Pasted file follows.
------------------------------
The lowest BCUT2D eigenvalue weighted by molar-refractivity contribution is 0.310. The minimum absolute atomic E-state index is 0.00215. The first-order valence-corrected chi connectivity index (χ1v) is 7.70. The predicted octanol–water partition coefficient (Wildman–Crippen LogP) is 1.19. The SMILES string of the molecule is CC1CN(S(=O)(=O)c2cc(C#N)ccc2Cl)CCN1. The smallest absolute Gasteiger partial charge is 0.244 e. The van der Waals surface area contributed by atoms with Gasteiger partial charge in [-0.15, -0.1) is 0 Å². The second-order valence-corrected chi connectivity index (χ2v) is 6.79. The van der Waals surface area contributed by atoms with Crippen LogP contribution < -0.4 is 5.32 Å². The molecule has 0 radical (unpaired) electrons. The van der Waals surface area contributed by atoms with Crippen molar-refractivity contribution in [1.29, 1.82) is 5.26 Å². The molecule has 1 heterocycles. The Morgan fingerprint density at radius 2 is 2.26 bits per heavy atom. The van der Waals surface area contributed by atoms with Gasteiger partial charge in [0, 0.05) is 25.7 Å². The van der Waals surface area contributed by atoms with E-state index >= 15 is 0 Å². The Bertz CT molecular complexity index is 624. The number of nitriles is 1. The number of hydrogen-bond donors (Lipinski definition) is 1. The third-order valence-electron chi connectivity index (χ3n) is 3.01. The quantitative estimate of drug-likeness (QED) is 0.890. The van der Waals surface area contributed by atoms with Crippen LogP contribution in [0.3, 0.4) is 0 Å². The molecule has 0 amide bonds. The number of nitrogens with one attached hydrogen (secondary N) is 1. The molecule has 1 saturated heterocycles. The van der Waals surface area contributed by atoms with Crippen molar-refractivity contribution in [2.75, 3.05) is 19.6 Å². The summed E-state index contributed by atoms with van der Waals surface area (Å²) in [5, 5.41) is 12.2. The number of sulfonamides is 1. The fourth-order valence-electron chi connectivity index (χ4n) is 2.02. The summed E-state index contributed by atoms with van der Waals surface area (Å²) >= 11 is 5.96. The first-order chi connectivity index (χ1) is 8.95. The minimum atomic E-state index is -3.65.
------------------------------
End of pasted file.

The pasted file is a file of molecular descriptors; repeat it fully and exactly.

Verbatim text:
The lowest BCUT2D eigenvalue weighted by molar-refractivity contribution is 0.310. The minimum absolute atomic E-state index is 0.00215. The first-order valence-corrected chi connectivity index (χ1v) is 7.70. The predicted octanol–water partition coefficient (Wildman–Crippen LogP) is 1.19. The SMILES string of the molecule is CC1CN(S(=O)(=O)c2cc(C#N)ccc2Cl)CCN1. The smallest absolute Gasteiger partial charge is 0.244 e. The van der Waals surface area contributed by atoms with Gasteiger partial charge in [-0.15, -0.1) is 0 Å². The second-order valence-corrected chi connectivity index (χ2v) is 6.79. The van der Waals surface area contributed by atoms with Crippen LogP contribution < -0.4 is 5.32 Å². The molecule has 0 radical (unpaired) electrons. The van der Waals surface area contributed by atoms with Crippen molar-refractivity contribution in [1.29, 1.82) is 5.26 Å². The molecule has 1 heterocycles. The Morgan fingerprint density at radius 2 is 2.26 bits per heavy atom. The van der Waals surface area contributed by atoms with Gasteiger partial charge in [0, 0.05) is 25.7 Å². The van der Waals surface area contributed by atoms with E-state index >= 15 is 0 Å². The Bertz CT molecular complexity index is 624. The number of nitriles is 1. The number of hydrogen-bond donors (Lipinski definition) is 1. The third-order valence-electron chi connectivity index (χ3n) is 3.01. The quantitative estimate of drug-likeness (QED) is 0.890. The van der Waals surface area contributed by atoms with Crippen LogP contribution in [0.3, 0.4) is 0 Å². The molecule has 0 amide bonds. The number of nitrogens with one attached hydrogen (secondary N) is 1. The molecule has 1 saturated heterocycles. The van der Waals surface area contributed by atoms with Crippen molar-refractivity contribution in [2.75, 3.05) is 19.6 Å². The summed E-state index contributed by atoms with van der Waals surface area (Å²) in [5, 5.41) is 12.2. The number of sulfonamides is 1. The fourth-order valence-electron chi connectivity index (χ4n) is 2.02. The summed E-state index contributed by atoms with van der Waals surface area (Å²) >= 11 is 5.96. The first-order chi connectivity index (χ1) is 8.95. The minimum atomic E-state index is -3.65.